H e that has the strength, let him arise and withdraw into himself, foregoing all that is known by the eyes, turning away forever from the material beauty that once made his joy.

Philosophy / Néoplatonism 3658 | 
Enneads, 1:8; in Porphyry, Life Of Plotinus, Turnbull, 1936; p. 48 

Y ou could not in your travels find the source or destination of the soul, so deeply hidden is the Logos.
[But] I searched for It [and found It] within myself.
That hidden Unity is beyond what is visible.
All men have this capacity of knowing themselves, [for] the soul has the Logos within it, which can be known when the soul is evolved.
What is within us remains the same eternally;
It is the same in life and death, waking and sleeping, youth and old age; for, It has become this world, and the world must return to It.

Philosophy 3627 | 
Adapted from fragments of Heraclitus found in Freeman, K., 1962; pp. 24-34. Fragment nbr. 45, 101, 54, 116, 115,88 

T he wise, having searched deep within their own hearts, Have perceived the bond (bandha) between the Real (sat) and the unreal (asat).

Hinduism 3582 | 

T o find a buddha all you have to do is see your nature. Your nature is the buddha.

Buddhism / Mahayana / Zen (Chan) 3543 | 
The Zen Teaching of Bodhidharma. Trans. Red Pine. New York: North Point Press, 1987, pp. 13-15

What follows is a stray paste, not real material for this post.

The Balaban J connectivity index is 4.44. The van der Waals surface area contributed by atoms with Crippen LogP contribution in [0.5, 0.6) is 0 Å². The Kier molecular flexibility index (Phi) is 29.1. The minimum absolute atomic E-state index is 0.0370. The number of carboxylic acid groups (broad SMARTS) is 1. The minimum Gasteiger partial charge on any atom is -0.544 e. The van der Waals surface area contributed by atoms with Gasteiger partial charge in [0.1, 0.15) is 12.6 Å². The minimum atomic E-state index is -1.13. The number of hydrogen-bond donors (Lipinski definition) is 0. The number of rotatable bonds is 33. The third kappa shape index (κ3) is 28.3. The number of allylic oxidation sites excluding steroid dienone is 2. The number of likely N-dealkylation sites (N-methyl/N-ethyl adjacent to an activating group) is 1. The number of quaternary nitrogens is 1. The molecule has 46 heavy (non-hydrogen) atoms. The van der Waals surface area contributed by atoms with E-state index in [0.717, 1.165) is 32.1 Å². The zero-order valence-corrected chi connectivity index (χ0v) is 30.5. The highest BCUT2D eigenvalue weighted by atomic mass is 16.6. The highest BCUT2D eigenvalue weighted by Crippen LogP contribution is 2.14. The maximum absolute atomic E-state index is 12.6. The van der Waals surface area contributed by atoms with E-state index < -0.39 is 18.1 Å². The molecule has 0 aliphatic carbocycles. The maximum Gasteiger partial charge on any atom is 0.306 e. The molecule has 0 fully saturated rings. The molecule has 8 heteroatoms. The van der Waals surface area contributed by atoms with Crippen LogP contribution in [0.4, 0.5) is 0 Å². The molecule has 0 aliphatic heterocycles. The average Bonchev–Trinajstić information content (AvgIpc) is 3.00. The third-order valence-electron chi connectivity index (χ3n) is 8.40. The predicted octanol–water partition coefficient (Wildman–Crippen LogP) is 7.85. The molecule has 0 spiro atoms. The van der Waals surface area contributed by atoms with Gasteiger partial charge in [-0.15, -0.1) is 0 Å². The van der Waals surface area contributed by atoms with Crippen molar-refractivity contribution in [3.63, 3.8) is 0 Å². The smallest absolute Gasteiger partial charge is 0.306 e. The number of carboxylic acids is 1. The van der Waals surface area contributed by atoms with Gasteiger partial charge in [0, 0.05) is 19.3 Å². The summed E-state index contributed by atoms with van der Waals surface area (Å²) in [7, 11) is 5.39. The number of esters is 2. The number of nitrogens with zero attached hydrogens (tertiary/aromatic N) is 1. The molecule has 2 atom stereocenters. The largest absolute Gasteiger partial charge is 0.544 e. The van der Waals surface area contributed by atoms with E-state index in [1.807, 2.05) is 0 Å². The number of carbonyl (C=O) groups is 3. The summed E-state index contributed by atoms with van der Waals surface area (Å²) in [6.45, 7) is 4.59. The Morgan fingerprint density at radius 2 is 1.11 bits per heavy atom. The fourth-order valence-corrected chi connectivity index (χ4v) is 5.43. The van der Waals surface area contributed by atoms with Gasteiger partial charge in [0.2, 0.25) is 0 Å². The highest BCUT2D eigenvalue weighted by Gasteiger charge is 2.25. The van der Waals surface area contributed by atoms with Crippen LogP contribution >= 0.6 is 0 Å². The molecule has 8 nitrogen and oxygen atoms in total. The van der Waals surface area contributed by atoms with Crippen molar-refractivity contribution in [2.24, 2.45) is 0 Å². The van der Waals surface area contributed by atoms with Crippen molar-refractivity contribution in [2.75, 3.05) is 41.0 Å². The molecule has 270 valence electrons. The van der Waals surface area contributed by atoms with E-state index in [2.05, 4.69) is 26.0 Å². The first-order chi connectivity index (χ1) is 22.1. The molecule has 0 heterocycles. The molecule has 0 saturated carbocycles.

A humble knowledge of ourselves is a surer way to God than is the search for depth of learning.

Christianity 3498 | 
The Imitation of Christ. Trans. Richard Whitford, moderenized by Harold C. Gardiner. New York: Doubleday, 1955, p. 35 

Q uestioner: How can we know ourselves? K. Answers: …Through self knowledge you begin to find out what is God, what is truth, what is that state which is timeless. Your teacher may pass on to you the knowledge which he received from his teacher, and you may do well in your examinations, get a degree and all the rest of it; but, without knowing yourself as you know your own face in the mirror, all other knowledge has very little meaning. Learned people who don't know themselves are really unintelligent; they don't know what thinking is, what life is. That is why it is important for the educator to be educated in the true sense of the word, which means that he must know the workings of his own mind and heart, see himself exactly as he is in the mirror of relationship. Self-knowledge is the beginning of wisdom. In self-knowledge is the whole universe; it embraces all the struggles of humanity.